Going La La over … what?

How much should a film be commended for being what it’s not? It’s the first thought I experienced after walking out of the cinema last weekend, as I tried to comprehend the love that’s been directed towards La La Land over the last few months. There were too many nods to Gene Kelly and other instances of familiarity and outright déjà vu for it to be regarded as something ground breaking, but it has one characteristic that prevented me feeling hostile towards it. It’s difficult to pinpoint an exact moment when ironic in-jokiness for its own sake became venerated, even if substance was otherwise absent, and La La Land is refreshingly lacking in the gruesome, artless knowingness that afflicts so many movies of the last few decades.

Given that I am predisposed in certain ways to liking this film, and factoring in my unabashed love of musicals, I should offer at least a half-hearted case for La La Land to mop up the gongs it’s been nominated for and already won. Emma Stone and Ryan Gosling are certainly excellent, and a perfect pairing here, respectively as an aspiring actress and a musician on a mission to save jazz. To be able to carry a film while travelling light is always an impressive acting feat. They become very light when one of their dates takes them to the Griffith Observatory, a sequence which has an undeniable romantic flair about it. And the film is strewn with moments of charming humour, such as the poses an English photographer draws from Gosling during a photo-shoot for John Legend’s cheesy jazz-pop band he plays with.

And yet, it is difficult to work out what was actually driving the film after the first hour, or to be more accurate, what permitted the story to be dragged out so much after the relationship was established. There’s a flimsiness to the story and the characters that the heroic efforts of the leading actors don’t fully succeed in concealing. That’s not to mention other documented criticisms. Certainly, watching a white guy mansplaining jazz and his responsibility to save it was a bit awkward to endure. The subsequent plotline dealing with his musical sell out would have felt like a familiar routine, but for the scene where we see his band play a concert, where our jazzman’s retro milieu didn’t quite seem such a travesty. Even the celebrated first scene feels in retrospect like a false trailer, out of sync with what follows. And for all the acclaim it has received for elevating a supposedly neglected genre, it might not even true to say that La La Land has resurrected musicals.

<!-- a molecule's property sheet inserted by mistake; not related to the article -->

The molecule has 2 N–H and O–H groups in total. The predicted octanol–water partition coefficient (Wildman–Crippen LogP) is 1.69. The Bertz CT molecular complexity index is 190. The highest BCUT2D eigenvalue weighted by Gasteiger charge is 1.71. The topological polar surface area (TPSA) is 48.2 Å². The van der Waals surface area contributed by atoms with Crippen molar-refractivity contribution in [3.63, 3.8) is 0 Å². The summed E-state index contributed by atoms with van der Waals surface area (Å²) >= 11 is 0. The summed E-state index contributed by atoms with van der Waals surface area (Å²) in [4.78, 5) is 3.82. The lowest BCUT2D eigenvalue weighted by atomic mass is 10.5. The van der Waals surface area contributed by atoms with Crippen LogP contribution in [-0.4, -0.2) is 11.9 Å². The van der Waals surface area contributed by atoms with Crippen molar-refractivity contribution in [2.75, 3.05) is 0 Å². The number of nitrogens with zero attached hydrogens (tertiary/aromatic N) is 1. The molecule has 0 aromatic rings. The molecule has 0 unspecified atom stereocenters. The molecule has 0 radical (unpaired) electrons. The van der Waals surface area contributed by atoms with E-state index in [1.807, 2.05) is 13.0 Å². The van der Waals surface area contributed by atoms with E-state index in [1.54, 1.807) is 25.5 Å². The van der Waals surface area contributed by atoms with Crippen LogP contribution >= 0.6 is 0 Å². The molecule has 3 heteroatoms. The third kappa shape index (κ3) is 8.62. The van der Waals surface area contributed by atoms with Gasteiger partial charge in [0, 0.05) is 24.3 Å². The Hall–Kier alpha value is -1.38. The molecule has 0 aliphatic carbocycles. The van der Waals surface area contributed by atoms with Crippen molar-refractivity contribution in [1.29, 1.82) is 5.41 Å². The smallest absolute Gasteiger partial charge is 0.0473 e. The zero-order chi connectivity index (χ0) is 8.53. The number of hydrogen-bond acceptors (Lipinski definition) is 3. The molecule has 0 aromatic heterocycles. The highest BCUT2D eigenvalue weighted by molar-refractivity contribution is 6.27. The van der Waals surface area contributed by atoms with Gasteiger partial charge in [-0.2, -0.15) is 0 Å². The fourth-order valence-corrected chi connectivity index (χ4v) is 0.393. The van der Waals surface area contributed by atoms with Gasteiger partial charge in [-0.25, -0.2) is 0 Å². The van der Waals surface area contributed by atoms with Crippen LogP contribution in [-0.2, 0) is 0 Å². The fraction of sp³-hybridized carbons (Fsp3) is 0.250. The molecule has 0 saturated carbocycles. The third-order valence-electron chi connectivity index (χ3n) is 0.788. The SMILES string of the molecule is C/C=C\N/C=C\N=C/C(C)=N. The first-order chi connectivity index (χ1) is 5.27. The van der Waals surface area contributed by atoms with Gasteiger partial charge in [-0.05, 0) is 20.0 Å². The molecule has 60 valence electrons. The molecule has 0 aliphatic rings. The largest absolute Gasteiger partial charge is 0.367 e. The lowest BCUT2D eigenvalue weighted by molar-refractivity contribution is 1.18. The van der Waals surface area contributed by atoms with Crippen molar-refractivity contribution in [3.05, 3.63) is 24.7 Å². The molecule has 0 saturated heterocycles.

It’s also been remarked that La La Land attained pole position in this awards season because it’s set in Los Angeles and it’s about show business. The recent roll call of decorated films – The Artist, Hugo, Argo, Birdman – would seem to bear that out. That would arguably make it a deserving target for mild resentment, but it is difficult to muster outright contempt for La La Land, if only because it soars when set alongside the spectacular, heroic, mind bending awfulness of Crash, a film that also benefited from an LA setting. While that film definitively devalued the already questionable cachet of the Academy Awards forever, for this writer it also means that there is little reason to whip up confected rage over dubious winners in the future.

So I won’t be staying up on Oscars night wondering who won what, and I won’t be in any way perturbed by a La La Land coronation. It’s almost as magical as The Artist. It has a comparable amount of directorial dash as Slumdog Millionaire. It represents a far better reason to head down to the cinema than The Hurt Locker and The King’s Speech. There is little reason to let its success influence your view of it, or to elicit a heated response. It’s a reasonably decent, watchable movie. It’s just not a great movie.



I have to finish with a word about John Hurt, who died a few weeks ago. Hurt was the first actor I saw who could totally inhabit a character, such that you could forget who the actor was. Thoughts on his career called to mind an interview I once saw with Martin Scorsese, in which he advised people making their way in the movie business to take all the work they can get, and not be picky and “wait for the right project”. Hurt wasn’t the kind to say no to work, and he wasn’t too sniffy about material. And yet he was never diminished as an actor by any role he took or any film he appeared in. Since his breakthrough landmark roles in the 1970s he was among the most reliably brilliant screen presences this writer can recall. Revisiting his oeuvre will always provide satisfying pleasures.


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